Rodney Quinn died last weekend and that is good news for political blowhards, pontificators, phonies, bombastic orators, extremists who have no perspective on life, and political candidates who put up lawn signs on the side of the road.

Pardon the cliche — he was one of a kind.

Quinn was a retired Air Force pilot who possessed all the salt and vinegar associated with the profession in the movies, but could quote poetry when the moment commanded it (“The Charge of the Light Brigade” was a favorite; and who else knew the words, and military significance of, the song “Waltzing Matilda”?).

Quinn also was a self-described liberal Democrat. He got elected to the Maine House of Representatives from Gorham in the early l970s. He climbed up the party ranks to a leadership position.

Soon, he was helping other candidates run for office, raising money for people all over the state, all the while assuring Gorham voters that he was the same down-to-earth person they elected years before.

Quinn was a pragmatist. He recognized early on the tendency of some people in politics — “both Ds and Rs,” as he called Democrats and Republicans — to go to extremes.

He was also a nuts-and-bolts political campaign genius. He understood Maine voters (he once told me that a 34-word “statement of candidacy” that I wrote in response to a local newspaper questionnaire, was much too long.

“Most people will not read anything longer, or more complex, than their bar tab. Fight it, and you will soon be working at one of those Washington think tanks that employ defeated political candidates. Embrace it, and you will have a long future in politics!”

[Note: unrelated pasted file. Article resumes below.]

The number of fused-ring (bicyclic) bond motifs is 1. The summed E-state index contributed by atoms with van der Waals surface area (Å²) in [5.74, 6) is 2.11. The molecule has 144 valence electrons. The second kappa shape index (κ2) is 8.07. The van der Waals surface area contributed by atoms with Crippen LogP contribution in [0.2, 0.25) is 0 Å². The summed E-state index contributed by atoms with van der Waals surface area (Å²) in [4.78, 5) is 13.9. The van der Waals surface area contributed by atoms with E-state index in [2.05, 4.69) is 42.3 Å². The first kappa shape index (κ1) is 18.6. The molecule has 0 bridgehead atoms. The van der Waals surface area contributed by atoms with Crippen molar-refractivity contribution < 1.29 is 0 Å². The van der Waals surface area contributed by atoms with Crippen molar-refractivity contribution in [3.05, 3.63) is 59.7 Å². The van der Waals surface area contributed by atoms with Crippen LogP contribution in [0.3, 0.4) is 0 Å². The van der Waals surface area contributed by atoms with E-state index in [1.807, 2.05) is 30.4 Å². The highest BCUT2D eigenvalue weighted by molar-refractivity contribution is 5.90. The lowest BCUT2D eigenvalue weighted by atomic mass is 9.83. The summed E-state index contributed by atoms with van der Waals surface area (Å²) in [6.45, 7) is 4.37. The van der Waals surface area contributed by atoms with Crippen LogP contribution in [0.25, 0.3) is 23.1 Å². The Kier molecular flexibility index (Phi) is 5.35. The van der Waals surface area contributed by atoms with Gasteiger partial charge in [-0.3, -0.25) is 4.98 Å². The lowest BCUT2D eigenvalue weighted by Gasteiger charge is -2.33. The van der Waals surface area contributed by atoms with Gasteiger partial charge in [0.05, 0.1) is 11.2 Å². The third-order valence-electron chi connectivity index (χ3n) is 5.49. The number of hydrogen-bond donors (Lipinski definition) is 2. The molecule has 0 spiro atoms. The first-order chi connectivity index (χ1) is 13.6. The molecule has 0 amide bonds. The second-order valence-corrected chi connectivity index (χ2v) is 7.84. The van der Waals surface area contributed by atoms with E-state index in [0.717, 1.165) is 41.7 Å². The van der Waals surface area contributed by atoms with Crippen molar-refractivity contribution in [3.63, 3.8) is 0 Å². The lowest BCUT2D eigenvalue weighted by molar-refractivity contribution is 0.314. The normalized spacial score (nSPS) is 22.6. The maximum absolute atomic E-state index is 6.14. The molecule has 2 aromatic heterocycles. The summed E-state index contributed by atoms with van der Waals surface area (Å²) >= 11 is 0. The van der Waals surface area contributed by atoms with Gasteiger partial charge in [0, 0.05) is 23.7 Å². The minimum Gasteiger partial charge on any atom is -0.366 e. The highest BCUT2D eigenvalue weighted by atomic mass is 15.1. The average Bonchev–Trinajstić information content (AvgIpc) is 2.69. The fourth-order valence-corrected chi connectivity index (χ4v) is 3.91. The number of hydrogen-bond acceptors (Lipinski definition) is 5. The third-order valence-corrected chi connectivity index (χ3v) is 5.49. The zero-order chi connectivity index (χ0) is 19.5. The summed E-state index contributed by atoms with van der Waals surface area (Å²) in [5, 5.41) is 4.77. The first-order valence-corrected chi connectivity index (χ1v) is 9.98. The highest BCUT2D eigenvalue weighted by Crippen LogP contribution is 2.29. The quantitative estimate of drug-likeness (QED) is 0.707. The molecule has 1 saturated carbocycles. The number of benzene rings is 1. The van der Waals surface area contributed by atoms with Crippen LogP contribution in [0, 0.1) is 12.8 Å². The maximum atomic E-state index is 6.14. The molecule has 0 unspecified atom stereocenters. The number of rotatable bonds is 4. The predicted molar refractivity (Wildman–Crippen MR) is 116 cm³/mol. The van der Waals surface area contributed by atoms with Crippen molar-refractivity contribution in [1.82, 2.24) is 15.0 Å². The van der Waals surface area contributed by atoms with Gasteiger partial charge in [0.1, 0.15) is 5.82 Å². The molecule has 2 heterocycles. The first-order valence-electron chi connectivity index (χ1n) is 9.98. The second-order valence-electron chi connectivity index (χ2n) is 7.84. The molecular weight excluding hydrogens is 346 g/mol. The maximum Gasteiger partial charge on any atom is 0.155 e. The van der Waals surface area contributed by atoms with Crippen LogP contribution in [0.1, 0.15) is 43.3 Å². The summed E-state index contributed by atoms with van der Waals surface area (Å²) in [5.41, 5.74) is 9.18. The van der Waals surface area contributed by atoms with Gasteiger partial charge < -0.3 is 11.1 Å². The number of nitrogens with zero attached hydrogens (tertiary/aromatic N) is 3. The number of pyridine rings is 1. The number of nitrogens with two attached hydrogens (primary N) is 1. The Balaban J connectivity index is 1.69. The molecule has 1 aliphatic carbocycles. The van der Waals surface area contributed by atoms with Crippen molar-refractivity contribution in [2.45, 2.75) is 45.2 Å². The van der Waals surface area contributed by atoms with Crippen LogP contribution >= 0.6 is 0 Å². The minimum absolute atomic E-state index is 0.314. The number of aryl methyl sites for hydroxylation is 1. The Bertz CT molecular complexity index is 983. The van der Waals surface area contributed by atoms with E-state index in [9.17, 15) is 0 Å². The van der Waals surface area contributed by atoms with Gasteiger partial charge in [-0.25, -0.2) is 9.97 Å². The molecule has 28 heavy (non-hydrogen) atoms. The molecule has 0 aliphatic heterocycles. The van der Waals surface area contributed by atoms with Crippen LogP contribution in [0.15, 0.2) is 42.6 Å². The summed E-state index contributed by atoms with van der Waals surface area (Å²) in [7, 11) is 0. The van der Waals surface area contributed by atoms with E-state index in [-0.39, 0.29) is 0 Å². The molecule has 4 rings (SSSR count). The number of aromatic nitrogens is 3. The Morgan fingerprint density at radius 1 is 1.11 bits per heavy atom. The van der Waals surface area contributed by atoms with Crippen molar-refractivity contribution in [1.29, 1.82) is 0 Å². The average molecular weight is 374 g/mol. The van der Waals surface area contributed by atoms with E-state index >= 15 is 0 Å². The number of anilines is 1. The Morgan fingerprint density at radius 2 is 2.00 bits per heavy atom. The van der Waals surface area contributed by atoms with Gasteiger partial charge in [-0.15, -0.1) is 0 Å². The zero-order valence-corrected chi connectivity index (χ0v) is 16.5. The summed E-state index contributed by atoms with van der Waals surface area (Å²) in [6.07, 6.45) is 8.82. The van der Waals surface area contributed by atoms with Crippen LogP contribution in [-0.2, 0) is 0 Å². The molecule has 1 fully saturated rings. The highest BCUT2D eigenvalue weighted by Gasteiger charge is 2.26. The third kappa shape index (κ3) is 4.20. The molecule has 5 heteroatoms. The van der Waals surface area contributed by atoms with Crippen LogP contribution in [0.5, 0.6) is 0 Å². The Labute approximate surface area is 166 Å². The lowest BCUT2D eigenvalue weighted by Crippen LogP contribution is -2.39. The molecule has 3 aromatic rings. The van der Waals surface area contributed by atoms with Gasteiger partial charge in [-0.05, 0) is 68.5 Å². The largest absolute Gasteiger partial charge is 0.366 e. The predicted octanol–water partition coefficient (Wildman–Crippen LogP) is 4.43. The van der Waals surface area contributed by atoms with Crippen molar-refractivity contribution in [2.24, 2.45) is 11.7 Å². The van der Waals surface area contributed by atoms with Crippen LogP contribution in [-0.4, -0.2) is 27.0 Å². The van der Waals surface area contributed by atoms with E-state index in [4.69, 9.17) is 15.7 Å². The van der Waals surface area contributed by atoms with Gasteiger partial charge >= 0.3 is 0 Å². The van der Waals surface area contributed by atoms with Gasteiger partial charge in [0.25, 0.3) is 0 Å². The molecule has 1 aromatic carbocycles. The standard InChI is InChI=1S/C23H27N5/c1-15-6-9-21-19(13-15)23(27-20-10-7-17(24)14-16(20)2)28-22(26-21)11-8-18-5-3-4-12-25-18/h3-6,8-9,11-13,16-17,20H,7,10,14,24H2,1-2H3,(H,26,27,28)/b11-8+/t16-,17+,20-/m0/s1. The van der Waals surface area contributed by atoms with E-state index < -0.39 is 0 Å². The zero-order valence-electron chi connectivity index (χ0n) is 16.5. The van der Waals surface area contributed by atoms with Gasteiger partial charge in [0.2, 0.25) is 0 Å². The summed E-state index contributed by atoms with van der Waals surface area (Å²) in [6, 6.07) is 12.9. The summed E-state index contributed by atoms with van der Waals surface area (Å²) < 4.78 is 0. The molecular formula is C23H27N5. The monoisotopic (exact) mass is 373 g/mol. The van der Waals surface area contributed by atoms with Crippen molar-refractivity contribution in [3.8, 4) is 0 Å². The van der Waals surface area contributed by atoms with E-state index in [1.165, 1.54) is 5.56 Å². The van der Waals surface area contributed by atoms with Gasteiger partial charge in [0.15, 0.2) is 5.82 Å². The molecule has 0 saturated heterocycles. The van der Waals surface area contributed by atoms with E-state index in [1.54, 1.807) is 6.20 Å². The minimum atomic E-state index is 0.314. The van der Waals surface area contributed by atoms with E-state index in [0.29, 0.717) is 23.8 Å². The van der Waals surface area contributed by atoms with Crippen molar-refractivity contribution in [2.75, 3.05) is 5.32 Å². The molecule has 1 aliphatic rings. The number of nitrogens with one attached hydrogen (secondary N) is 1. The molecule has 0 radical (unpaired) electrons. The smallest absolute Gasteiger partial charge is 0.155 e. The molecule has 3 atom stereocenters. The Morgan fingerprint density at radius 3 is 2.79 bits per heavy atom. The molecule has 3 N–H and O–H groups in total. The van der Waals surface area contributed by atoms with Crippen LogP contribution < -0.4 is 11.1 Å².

You know the visual blight you endure daily when driving around southern Maine, dodging lawn signs at each intersection? Quinn was early onto that issue.

“Please explain to me why a political candidate of otherwise good sense, sound motives and logical thinking would want to put a lawn sign that cost them $7 in a public intersection at the same spot where Adolf Hitler or Mussolini could put one if they were running? It just makes no sense. Lawn signs are for lawns! A placard placed on the green grass of Jerry and Susie Jones has much more value than one of those signs placed alongside dozens of other lost souls at the four-way stops.”

He shook his head at people who wanted too much out of signs.

“Lawn signs are to remind people to vote — and to put your name in front of them again, if they remember they met with you on their front porch months ago while you were going door to door. Lawn signs are not designed to be deal makers A to Z. No one ever got a vote from a voter just based on the voter seeing a lawn sign.”

He also said early posting of signs was nonsensical.

“Signs put out in August are guaranteed to be forgotten, and if left up for weeks, blend into the scenery. They are best used in the final days of the campaign. ‘Hey, folks — remember me? The election is Tuesday — vote! Etc.” He said candidates who relied too heavily on campaign signs — and did them too early — risk being seen by voters as desperate.

“Nervous Nellies put up too many signs and put them up too early. Bed wetters and thumb suckers, all of them,” he said.

Quinn gave politics a good name when he was secretary of state. He detested “name droppers and hobnobbers,” in politics, he said. Members of the Legislature would come to him at least once a week, hand him a parking ticket they had gotten for parking illegally at the State House, and ask him if he could “take care of this.”

That he would do.


“I would just go across the State House complex to the state treasurer’s office. Walk in, hand them the ticket, and say, ‘Hi, I would like to take care of this. How much do I owe.’” He said legislators were always “thrilled that I got the ticket taken care of.” He never told them how. He said he liked “the mystique I created — that I could make things go away!”

Goodbye, Rodney Quinn.

One of a kind.

Dan Warren of Scarborough is a lawyer and former member of the Maine House of Representatives.

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